Billie Johnstone


COLLECTIVE ENERGY, an exhibition that brought artists of all mediums together.

Artists who appeared at Fairweather’s: Paul Brent, Richard Newman, Billie Johnstone, Bobby McWhirter, Kimberly Reed, Rosemary Klein and Seaside/Gearhart naturalist Neal Maine.

Collective Energy.

Stay tuned for the art, the patrons and the memories of a very special evening, well-played.

With appreciation to Linda Fenton-Mendenhall Photography.

Please visit http://www.facebook.com/Seaside First Saturday Art Walk for more information.

Billie Johnstone

Billie Johnstone, jeweler  arrived for COLLECTIVE ENERGY.

Billie Johnstone has a history of working with children and their families as a school social worker and clinical practitioner.  After retirement from the Tacoma School District, she returned to South Africa, finding the lives of children overwhelmingly horrific.  She pledged financial support to an orphanage and the youth programs in Soweta to benefit these children.

Billie Johnstone with Art walk patron.

Billie Johnstone with Art walk patron, sharing her back story.

Sparked by a passion for gemstones, crystals and rare trade beads, Billie embraced an inspiration to create a business of handcrafted jewelry as a means to support the orphanage.  Billielepahnt  Designs changes lives.  Each one is custom designed made up of semi-precious gem stones, Swarovski crystals, hand blown glass, vintage African trade beads and other natural materials with gold and silver components.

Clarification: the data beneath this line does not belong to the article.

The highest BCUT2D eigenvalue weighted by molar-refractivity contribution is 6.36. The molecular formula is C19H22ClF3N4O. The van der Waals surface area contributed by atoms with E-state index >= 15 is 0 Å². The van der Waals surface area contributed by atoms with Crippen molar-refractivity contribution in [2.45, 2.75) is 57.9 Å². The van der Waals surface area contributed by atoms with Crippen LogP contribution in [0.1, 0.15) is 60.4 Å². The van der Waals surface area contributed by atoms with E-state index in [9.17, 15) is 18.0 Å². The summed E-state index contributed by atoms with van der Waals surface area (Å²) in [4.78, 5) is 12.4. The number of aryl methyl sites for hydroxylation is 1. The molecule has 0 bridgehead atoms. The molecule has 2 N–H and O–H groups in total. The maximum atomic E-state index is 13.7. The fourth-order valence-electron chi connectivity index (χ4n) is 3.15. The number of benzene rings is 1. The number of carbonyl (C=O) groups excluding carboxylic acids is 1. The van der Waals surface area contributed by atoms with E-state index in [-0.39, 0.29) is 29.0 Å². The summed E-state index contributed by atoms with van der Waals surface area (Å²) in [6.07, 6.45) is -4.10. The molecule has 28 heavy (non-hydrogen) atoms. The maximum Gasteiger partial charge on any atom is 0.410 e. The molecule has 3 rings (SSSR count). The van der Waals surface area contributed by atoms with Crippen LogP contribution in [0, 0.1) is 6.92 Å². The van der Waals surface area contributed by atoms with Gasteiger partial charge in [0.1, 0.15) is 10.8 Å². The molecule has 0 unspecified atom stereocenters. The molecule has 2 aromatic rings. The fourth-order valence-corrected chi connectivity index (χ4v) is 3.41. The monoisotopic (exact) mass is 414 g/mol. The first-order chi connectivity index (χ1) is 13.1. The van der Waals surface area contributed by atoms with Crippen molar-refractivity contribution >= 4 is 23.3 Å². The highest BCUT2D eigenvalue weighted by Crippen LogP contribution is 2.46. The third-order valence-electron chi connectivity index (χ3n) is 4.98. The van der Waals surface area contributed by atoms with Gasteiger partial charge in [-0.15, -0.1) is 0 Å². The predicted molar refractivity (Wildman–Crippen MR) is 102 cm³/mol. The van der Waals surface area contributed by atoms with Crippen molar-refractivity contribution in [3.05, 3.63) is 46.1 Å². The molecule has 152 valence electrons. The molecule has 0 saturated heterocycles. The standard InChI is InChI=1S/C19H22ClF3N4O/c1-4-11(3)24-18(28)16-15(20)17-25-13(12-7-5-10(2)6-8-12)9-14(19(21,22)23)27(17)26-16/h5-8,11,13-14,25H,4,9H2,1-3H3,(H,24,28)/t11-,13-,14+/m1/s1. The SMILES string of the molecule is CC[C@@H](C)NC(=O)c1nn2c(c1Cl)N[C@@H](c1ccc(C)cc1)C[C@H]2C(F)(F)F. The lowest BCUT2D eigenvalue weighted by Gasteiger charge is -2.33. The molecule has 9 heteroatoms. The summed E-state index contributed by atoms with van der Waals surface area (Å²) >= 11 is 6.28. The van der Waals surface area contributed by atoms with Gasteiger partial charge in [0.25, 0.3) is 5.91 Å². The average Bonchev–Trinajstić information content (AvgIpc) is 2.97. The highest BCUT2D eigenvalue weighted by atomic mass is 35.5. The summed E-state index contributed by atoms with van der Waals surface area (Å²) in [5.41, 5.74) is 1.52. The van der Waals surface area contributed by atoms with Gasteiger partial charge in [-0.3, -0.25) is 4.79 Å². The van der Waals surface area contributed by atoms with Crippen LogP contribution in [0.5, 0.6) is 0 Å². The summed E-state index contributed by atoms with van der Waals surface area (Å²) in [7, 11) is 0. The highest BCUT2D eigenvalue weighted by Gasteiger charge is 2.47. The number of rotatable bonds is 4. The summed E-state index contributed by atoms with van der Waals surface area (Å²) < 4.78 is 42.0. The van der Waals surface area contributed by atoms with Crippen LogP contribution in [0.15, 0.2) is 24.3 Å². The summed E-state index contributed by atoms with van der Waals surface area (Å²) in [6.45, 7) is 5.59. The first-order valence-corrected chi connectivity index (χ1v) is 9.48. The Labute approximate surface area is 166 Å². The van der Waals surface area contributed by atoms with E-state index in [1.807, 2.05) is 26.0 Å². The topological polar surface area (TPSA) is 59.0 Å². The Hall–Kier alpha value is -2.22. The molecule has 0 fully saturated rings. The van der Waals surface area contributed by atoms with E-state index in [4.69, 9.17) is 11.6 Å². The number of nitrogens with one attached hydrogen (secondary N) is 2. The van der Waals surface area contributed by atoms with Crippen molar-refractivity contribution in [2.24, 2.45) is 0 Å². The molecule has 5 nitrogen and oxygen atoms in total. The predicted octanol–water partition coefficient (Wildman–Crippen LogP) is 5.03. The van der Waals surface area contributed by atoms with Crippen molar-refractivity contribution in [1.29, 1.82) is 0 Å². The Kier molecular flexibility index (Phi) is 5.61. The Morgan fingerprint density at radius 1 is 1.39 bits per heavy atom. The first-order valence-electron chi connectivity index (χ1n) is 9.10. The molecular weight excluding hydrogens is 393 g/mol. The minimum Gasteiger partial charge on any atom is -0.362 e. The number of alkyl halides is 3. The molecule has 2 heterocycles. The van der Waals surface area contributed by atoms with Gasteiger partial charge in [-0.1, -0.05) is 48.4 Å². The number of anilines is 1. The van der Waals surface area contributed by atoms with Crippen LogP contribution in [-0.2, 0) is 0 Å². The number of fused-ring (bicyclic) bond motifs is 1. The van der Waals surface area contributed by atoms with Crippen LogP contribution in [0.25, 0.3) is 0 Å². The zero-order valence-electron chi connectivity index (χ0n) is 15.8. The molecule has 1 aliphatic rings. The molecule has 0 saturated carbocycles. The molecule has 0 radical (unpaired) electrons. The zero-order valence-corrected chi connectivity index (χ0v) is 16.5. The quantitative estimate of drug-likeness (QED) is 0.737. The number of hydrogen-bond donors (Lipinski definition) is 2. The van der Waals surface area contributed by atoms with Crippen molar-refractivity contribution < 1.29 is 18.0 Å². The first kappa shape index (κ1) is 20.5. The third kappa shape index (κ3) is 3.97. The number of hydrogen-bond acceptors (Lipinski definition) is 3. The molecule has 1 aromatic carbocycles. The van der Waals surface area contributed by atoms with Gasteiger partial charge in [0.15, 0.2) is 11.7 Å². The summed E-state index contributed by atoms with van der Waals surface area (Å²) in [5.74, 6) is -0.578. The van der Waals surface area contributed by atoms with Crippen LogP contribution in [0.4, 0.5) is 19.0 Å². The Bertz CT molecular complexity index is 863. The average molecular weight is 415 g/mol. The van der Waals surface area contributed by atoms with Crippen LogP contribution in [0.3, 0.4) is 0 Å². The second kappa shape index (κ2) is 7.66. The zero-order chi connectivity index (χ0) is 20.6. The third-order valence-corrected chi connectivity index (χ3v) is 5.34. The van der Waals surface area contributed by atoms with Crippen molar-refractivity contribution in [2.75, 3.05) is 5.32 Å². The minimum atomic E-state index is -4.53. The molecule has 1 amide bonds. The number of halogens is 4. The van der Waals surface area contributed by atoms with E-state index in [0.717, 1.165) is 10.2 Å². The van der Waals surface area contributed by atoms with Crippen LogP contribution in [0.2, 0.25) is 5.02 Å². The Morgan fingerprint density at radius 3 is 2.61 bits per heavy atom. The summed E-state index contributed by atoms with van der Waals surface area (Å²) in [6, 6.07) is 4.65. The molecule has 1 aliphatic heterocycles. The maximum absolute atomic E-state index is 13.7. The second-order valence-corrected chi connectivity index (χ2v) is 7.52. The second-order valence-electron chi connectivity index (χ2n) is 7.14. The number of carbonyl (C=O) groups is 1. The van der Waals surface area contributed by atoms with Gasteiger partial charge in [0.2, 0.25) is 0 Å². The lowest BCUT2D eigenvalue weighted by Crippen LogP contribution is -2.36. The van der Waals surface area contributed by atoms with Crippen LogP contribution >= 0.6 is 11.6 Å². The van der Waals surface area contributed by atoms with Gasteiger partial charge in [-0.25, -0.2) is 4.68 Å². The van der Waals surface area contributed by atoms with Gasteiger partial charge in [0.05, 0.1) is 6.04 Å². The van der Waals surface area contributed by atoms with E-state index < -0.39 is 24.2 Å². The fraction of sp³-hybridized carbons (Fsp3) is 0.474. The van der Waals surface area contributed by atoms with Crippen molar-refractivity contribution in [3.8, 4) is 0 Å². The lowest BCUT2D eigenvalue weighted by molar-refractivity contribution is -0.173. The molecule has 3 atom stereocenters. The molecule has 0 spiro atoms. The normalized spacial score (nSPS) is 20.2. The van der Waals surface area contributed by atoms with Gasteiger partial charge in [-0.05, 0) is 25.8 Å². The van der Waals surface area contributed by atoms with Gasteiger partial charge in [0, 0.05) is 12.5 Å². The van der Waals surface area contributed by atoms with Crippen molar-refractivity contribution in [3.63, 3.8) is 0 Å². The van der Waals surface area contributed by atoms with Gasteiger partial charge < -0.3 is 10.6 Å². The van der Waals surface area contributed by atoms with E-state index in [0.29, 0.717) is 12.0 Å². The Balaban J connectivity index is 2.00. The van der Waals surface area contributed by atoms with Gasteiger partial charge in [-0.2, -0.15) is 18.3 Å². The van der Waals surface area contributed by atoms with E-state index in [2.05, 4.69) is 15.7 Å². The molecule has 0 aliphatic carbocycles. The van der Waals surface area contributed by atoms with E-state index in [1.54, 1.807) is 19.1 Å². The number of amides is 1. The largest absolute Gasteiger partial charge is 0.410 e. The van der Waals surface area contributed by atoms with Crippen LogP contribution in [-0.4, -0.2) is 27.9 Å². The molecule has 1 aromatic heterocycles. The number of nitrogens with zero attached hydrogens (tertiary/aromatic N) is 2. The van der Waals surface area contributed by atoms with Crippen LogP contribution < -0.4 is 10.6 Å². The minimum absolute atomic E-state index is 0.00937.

Original necklaces by Billieielepahnt Design featuring African trade beads.

Q: What are African trade beads?

A: Africans often used beads for currency, (often referred to as African money). Wealth and social status could be easily determined by the quality, quantity and style of jewelry worn. The success of this form of currency can largely be attributed to the high intrinsic value African people put upon decorative items.

Artist’s statement:

I am a philanthropist giving away 100%  of my artistic endeavors to an African orphanage and other charities. “Ubunthu”, an African word, meaning “humanity to others.”  Proceeds are donated to Soweta youth programs and non-profit organizations in  Kliptown, South Africa. 

This is unbunthu.—Billie Johnstone

About Soweta:

kliptown wall

Soweta Kliptown Youth (SKY) provides hopes and serves to some of the most neglected children in South Africa.

Conditions in Kliptown:

There is a health crisis that leaves many children orphans, with high mortality rates, as well as no access to health care. There is a lack of infrastructure.  Many homes lack electricity and plumbing.  There are no schools, clinics or libraries.

There is a lack of opportunity as unemployment is extremely high.  Most adults lack education or sources of income.  Youth have few productive outlets.

Yet, there is a wealth of spirit.  Kliptown is blessed with home and a caring community.

www.kliptownyouthprogram.org.za

For more information please visit http://www.kliptownyouth program.org.za

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“If I could, I would purchase all of Billie’s jewelry!  What a stunning story! What a remarkable cause! My first visit to Fairweather’s! What an enjoyable evening! Thank you for having Billie here!” –Seattle  Art Walk patron wearing a Billie Johnstone original necklace with the artist Billie Johnstone.